El Museo del Barrio is the first and leading museum in the country dedicated to preserving and presenting Latino art and culture. ESTAMOS BIEN - LA TRIENAL 20/21 is the Museum’s first large-scale national survey of Latinx art. Curated by El Museo del Barrio’s Chief Curator, Rodrigo Moura, Curator Susanna V. Temkin, and Guest Curator and Artist Elia Alba, the exhibition is on view to the public from March 13 to September 26.


The exhibition centers on an intersectional approach to the concept of Latinx—the much-contested term that departs from binary understandings of U.S.-Latino identity through the adoption of the gender-neutral suffix X, distancing itself from rigid definitions to allow a nuanced, more inclusive understanding of identity. In ESTAMOS BIEN, Latinx serves as a meeting point rather than a singular definition, as the artists participating in the show represent diverse generations, genders, ethnic and racial backgrounds, foregrounding Indigeneity, African and non-European heritages; gender nonconformity; and other multiplicities.


The title ESTAMOS BIEN is adapted from a painting by Candida Alvarez dating to the 1970s. By pluralizing the phrase, the title echoes the anthemic song by Bad Bunny and is simultaneously a declaration of defiant resilience and a provocation, conflating a sarcastic and a positive tone. While the words connect with a post-Hurricane Maria framework, they also hold broader applications, particularly within the context of the contemporary moment, with the rise of proto-totalitarian regimes in democracies in the Americas and beyond; the ongoing Black Lives Matter movement which has exposed systemic racism in society and its cultural institutions; and the devastating impact of the COVID-19 pandemic to BIPOC populations worldwide.


Pop Art and identity politics spark the work of Lucia Hierro, who utilizes digital media, painting, installation art, sculpture and color theory as tools to tackle ideas of class, exclusion and privilege. Borrowing and extracting from the mainstream art historical canon to create objects that reflect on the urban experience and vernacular commodities she encountered growing up in New York City, her sculptures and installations play with scale, proportion, and humor to both elevate and question our familiarity with commodity culture and its colonialist ties.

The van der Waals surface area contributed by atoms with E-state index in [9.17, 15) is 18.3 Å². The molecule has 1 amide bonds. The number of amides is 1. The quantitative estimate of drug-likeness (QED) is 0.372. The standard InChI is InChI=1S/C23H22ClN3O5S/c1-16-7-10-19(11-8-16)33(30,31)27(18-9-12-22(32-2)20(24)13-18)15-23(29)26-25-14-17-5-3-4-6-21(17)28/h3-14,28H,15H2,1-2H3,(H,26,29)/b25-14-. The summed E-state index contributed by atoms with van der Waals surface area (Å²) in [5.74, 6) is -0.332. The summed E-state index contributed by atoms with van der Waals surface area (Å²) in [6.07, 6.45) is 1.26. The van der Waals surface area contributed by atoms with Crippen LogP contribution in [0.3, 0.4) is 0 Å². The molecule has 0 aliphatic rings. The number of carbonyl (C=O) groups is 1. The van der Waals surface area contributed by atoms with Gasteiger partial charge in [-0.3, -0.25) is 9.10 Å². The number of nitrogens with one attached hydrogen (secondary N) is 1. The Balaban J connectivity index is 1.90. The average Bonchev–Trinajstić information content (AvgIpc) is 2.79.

Also using the format of the still life, for nearly four decades artist Joey Terrill has stood at the forefront of queer Chicano art, pushing the boundaries of form and cultural representation by exploring the confluences of race and sexuality. Since testing HIV-positive in 1989 Terrill’s artistic production has been intimately connected to his identity as both a Chicano HIV-positive gay man and a health educator. He is known for his series of Pop art inspired  and rasquache infused still-life paintings in which antiretroviral drugs and consumer products are contrasted in a critique of the pharmaceutical industry that profits from the disease.

The full list of selected artists for ESTAMOS BIEN - LA TRIENAL 20/21:

Francis Almendárez; Candida Alvarez; Eddie R. Aparicio; Fontaine Capel; Carolina Caycedo; Juan William Chávez; Yanira Collado; Collective Magpie; Lizania Cruz; Amaryllis DeJesus Moleski; Dominique Duroseau; Justin Favela; Luis Flores; ektor Garcia; María Gaspar;  Victoria Gitman; José Antonio Gómez; Manuela González; Lucia Hierro; xime izquierdo ugaz; Esteban Jefferson; Roberto Lugo; Maria J­osé; Carlos Martiel; Patrick Martinez; Yvette Mayorga; Groana Melendez; Michael Menchaca; The Museum of Pocket Art; Dionis Ortiz; Poncili Creación; Simonette Quamina; Vick Quezada; Sandy Rodriguez; Yelaine Rodriguez; Nyugen E. Smith; Edra Soto; Joey Terrill; Torn Apart/Separados; Ada Trillo; Vincent Valdez; and Raelis Vasquez.


The Museum's First National Survey of Latinx Art

March 13–September 26, 2021